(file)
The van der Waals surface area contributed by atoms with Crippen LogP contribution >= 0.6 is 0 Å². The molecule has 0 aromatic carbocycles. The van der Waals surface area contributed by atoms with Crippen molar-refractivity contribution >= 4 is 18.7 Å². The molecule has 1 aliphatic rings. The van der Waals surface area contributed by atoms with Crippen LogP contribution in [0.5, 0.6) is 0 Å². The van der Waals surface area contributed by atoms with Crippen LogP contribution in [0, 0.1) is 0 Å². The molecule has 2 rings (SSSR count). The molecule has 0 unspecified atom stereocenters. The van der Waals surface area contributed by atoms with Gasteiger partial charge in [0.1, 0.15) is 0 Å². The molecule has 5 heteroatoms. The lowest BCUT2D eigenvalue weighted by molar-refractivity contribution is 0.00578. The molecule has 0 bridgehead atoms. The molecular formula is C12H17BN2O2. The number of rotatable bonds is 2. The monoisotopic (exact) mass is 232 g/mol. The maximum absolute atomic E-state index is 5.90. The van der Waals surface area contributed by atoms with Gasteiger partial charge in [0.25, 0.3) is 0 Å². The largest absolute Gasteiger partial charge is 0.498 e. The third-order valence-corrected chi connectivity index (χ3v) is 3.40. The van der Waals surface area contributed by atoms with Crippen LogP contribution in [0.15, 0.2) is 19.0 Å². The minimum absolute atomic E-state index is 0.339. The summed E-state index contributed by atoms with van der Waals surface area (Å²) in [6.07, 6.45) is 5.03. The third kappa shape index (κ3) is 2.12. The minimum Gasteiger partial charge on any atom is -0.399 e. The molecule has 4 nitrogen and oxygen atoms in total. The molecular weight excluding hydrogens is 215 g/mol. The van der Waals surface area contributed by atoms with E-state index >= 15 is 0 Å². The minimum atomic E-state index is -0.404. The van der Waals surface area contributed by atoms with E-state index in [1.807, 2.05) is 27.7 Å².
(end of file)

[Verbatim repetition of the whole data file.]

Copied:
The van der Waals surface area contributed by atoms with Crippen LogP contribution >= 0.6 is 0 Å². The molecule has 0 aromatic carbocycles. The van der Waals surface area contributed by atoms with Crippen molar-refractivity contribution >= 4 is 18.7 Å². The molecule has 1 aliphatic rings. The van der Waals surface area contributed by atoms with Crippen LogP contribution in [0.5, 0.6) is 0 Å². The van der Waals surface area contributed by atoms with Crippen LogP contribution in [0, 0.1) is 0 Å². The molecule has 2 rings (SSSR count). The molecule has 0 unspecified atom stereocenters. The van der Waals surface area contributed by atoms with Gasteiger partial charge in [0.1, 0.15) is 0 Å². The molecule has 5 heteroatoms. The lowest BCUT2D eigenvalue weighted by molar-refractivity contribution is 0.00578. The molecule has 0 bridgehead atoms. The molecular formula is C12H17BN2O2. The number of rotatable bonds is 2. The monoisotopic (exact) mass is 232 g/mol. The maximum absolute atomic E-state index is 5.90. The van der Waals surface area contributed by atoms with Gasteiger partial charge in [0.25, 0.3) is 0 Å². The largest absolute Gasteiger partial charge is 0.498 e. The third-order valence-corrected chi connectivity index (χ3v) is 3.40. The van der Waals surface area contributed by atoms with Crippen LogP contribution in [0.15, 0.2) is 19.0 Å². The minimum absolute atomic E-state index is 0.339. The summed E-state index contributed by atoms with van der Waals surface area (Å²) in [6.07, 6.45) is 5.03. The third kappa shape index (κ3) is 2.12. The minimum Gasteiger partial charge on any atom is -0.399 e. The molecule has 4 nitrogen and oxygen atoms in total. The molecular weight excluding hydrogens is 215 g/mol. The van der Waals surface area contributed by atoms with E-state index >= 15 is 0 Å². The minimum atomic E-state index is -0.404. The van der Waals surface area contributed by atoms with E-state index in [1.807, 2.05) is 27.7 Å².